Today, it seems that everyday tasks are informed by dominant narratives of gender and sexuality. As a result, mundane activities can be understood as either succumbing to, or deviating from heteronormative expectations. The films Thirteen and American Beauty are not devoid these realities. I understand gendered expectations, here, through the scope of identity and difference. I posit that these films challenge normative understandings of gender and sexuality. Additionally, they raise important questions about identity in crisis and personal autonomy. Moreover, I aim to critically assess how both films—through the use of colour and light—make manifest a powerful narrative about the fluidity of gender. Finally, I argue that characters who do not succumb to gendered roles and normative concepts of sexuality in films are transformed into instruments of tragedy.
The process of gendering begins at birth and is nurtured throughout the adolescent years by factors such as family, the education system, and peers (Bradley 2007:8). Children learn at a very young age what their culture’s social definition of gender and what behaviours are expected of them. (Devor 1993: 47). Within the context of American Beauty and Thirteen, these gendered expectations are retained. This is evident in the portrayals of the film’s protagonists—Lester Burham and Tracy Freeland—defined largely by their simultaneous adherence and rejection of these ideals.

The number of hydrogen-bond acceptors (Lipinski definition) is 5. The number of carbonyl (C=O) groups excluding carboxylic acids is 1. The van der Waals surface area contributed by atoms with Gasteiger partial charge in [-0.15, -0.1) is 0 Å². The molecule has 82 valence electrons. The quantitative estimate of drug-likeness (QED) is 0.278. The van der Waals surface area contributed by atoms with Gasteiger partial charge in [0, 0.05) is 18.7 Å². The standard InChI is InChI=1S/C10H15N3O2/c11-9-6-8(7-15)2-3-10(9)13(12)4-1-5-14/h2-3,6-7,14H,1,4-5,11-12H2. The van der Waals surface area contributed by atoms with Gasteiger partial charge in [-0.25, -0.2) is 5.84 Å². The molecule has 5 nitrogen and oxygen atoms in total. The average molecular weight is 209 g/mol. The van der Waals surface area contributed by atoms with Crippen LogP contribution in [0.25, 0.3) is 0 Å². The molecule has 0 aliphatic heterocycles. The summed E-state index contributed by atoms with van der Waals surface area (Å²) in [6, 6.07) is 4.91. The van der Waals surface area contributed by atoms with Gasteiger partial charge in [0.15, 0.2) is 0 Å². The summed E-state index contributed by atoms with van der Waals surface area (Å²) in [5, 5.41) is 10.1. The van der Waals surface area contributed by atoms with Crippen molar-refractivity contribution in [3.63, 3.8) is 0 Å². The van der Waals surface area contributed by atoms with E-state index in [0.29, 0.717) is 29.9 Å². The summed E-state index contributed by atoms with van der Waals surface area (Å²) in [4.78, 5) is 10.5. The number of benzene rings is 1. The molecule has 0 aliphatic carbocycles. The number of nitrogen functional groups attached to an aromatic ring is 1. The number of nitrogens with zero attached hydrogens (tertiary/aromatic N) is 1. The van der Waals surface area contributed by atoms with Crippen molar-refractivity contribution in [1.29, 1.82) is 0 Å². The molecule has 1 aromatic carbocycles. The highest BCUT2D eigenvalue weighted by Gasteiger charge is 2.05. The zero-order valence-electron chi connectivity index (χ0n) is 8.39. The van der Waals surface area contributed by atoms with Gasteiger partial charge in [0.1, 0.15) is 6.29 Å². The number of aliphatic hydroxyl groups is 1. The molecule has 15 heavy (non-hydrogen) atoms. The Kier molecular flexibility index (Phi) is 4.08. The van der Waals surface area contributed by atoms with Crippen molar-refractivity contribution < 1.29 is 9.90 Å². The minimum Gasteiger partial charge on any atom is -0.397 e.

A mere construct, how we perceive womanhood and manhood is not universal. Gender identity has no ontological status (Butler 1990:270). Indeed, what we many know to be natural are in fact reactions to years of coercion, “by social sanction and taboo" (Butler 1990:271). These constructs are performed every day through components such as stance, gesture, vocal pitch, accessories, and coiffure—to the point that they become naturalized (Senelick 1993:2) Yet, there are also non-physical traits associated with gender. Women, for instance, are seen and act as caregivers, whereas men are perceived to be primary breadwinners in the home (Senelick 1993:2).
Often, in media and film portrayals, the dominant narrative is that of hyper-gender performance (McGarry 2005:9). Hyper-masculine men are idealized, whereas those who one may associate with female characteristics are shunned(McGarry 2005:9). Similarly, women who exude characteristics commonly associated with the male gender are seen as unbecoming. Within the context of the films, both Lester and Tracy are introduced as normative and therefore palpable to audiences.
However, as the films progress, both characters begin to deviate from gendered idealisms. Lester, a family man, breadwinner, and all-around “good” American becomes perceived as unable to care for his family after losing his job. As recompense, he blackmails the company he’d been working and leaves with sixty thousand dollars (Mendez 1999). Barren a job, he decides to buy his dream car, a 1970 Pontiac Firebird (Mendez...